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Resume building: What are Soft-Skills?

Oct 20, 2021

Nancy Burford, Certified Career Development Professional and Work Integrated Learning Coordinator at King’s, suggests that identifying your soft skill set is very important when building your resume. "Including concise, well thought out soft skills on your resume will greatly assist the potential employer in knowing that you can do the job."

What are soft skills, and how do they differ from hard skills?

Soft skills benefit your performance in the workplace. They can be attributes, strengths, attitudes, or even personality type. Hard skills use specific knowledge and technical abilities to perform a particular job. A good combination of soft and hard skill sets are necessary for optimum job performance. 

How to identify your soft skills.

Go through basic examples of soft skills, and then expand where appropriate. Some of these examples are: communicating effectively; strong work ethic and integrity; critical thinking/problem solving; experience working collaboratively; creativity with design of promotional material; adaptability and dependability; willingness to learn; positive attitude in the workplace. You can google lists of soft skills to help you out.

Where to put soft skills on a resume?

  • Create a list of your skills under a category such as ‘Key Skills and Abilities’ at the beginning of your resume (after your contact information).
  • Include soft and hard skills together in this category.
  • Written concisely, you can also pair a few soft skills together rather than create a list of singular words.
  • Your work/education/volunteerism categories, should further describe your skillset and then also be expanded on in your cover letter.

Let's put this into practice with an example of a student athlete seeking work within an environmental/outdoor setting.

Example of soft skills of an athlete.

Using an individual’s experience on a sports team, one might consider the following skills that have been developed through their participation:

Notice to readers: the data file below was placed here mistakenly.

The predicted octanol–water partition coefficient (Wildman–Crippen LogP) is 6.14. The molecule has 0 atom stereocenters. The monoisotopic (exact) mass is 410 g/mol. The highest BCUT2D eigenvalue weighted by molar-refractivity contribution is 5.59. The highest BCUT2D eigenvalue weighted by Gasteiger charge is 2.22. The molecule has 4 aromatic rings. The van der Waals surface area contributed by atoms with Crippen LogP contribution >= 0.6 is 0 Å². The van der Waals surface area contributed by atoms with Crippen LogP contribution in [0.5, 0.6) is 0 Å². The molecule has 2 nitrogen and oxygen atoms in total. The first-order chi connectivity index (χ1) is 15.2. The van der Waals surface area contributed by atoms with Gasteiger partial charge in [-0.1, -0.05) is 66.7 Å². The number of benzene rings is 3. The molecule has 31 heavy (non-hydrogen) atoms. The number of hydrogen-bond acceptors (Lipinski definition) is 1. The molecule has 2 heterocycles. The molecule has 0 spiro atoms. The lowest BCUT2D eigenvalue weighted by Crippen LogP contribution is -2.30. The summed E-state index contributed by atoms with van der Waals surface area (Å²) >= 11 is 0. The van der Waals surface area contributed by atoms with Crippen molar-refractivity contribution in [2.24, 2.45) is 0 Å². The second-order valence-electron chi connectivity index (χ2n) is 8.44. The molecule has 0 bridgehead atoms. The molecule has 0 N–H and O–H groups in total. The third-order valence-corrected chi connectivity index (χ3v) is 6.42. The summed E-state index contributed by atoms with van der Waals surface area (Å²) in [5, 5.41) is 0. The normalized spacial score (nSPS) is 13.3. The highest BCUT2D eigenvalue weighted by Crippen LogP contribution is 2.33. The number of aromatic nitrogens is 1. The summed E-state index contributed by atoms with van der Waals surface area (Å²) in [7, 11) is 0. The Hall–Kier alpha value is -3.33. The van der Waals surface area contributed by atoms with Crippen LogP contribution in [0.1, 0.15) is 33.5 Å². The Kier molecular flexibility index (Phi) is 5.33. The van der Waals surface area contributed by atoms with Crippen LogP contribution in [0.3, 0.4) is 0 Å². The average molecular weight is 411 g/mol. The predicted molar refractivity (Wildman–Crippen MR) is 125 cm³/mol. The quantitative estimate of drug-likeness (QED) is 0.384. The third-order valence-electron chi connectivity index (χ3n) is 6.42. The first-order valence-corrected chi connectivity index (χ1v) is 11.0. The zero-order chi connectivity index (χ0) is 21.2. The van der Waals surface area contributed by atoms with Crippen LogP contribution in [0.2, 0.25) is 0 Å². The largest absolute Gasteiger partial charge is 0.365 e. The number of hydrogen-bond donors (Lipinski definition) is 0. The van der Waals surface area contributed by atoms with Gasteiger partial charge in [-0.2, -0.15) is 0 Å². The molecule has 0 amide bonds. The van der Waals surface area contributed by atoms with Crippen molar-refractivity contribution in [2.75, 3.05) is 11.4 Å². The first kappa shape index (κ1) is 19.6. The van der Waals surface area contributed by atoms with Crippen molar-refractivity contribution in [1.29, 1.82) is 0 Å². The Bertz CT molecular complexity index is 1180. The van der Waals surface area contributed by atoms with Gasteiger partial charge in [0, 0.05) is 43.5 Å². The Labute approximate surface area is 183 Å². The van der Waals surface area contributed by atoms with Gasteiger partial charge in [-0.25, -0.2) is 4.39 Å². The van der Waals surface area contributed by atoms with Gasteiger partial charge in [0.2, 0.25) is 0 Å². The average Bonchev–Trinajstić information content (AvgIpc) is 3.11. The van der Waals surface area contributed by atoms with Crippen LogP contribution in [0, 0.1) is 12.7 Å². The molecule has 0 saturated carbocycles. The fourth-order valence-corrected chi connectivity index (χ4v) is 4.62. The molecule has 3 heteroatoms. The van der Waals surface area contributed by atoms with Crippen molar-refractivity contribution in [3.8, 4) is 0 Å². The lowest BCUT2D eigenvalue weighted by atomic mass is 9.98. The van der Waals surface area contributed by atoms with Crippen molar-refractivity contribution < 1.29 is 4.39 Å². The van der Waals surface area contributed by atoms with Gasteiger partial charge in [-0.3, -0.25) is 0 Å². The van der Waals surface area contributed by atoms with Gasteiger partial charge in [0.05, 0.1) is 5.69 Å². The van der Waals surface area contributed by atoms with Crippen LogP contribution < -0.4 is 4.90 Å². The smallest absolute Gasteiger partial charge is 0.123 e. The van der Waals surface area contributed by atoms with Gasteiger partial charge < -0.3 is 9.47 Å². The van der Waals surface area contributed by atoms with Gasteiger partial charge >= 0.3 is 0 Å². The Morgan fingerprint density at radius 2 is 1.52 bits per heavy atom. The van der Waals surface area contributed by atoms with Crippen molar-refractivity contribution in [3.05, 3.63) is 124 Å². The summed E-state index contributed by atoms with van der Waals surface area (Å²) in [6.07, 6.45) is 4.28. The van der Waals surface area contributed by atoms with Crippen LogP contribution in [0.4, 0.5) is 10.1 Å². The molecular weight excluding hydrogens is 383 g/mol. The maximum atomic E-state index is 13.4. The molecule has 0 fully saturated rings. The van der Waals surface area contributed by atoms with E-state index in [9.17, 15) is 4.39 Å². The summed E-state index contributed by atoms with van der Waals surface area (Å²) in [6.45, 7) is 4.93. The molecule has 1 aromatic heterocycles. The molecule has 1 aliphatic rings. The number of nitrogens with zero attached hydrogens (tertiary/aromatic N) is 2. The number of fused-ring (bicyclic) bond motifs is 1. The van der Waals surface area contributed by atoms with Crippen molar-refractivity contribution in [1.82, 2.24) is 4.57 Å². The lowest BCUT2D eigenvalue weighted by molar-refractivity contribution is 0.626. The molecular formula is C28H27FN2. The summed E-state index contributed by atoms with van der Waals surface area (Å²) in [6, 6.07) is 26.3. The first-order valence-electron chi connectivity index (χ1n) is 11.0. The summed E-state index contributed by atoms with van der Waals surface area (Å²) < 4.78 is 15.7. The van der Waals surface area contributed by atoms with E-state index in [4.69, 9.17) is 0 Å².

• Team player: Many job postings state they are looking for people who have experience working well with others, and in a collaborative work environment, (Example, "Learn To Camp" positions with Parks Canada).
  • Leadership skills: If you are a captain or co-captain on a team, you will have demonstrated the ability to lead and motivate others. Many positions oversee the welfare of others. (Example, Junior Forest Rangers summer youth programs with Alberta Government).
  • Organization: An athlete may organize player schedules, supplies, and assist the coach. Additionally, they must have good time management skills as they have to balance school work, competitions and practices. Being organized is a sought after skill within most industries and jobs along with self-regulation and independence. (Example: Summer Recycling Educators with the City of Edmonton)
  • Athletic: Being athletic is very helpful for jobs that requires physical endurance, particularly field jobs. Many prospective employers who are hiring for field positions, will also look for these abilities. (Example, "Canadian Wildlife Services, duck banding).
  • Determination: Being on a collegiate sports team indicates that you are not only athletic, but determined and disciplined. (Example, jobs such as Vegetation Management positions).

You can apply the principles of the above example no matter your major, experience or type of job.

Final Key Tip:

  • When making applications, use the job posting as a guide to identify the soft skills that relate to you and to the position.

Feel free to reach out for support when needed and all the best in your resume building!


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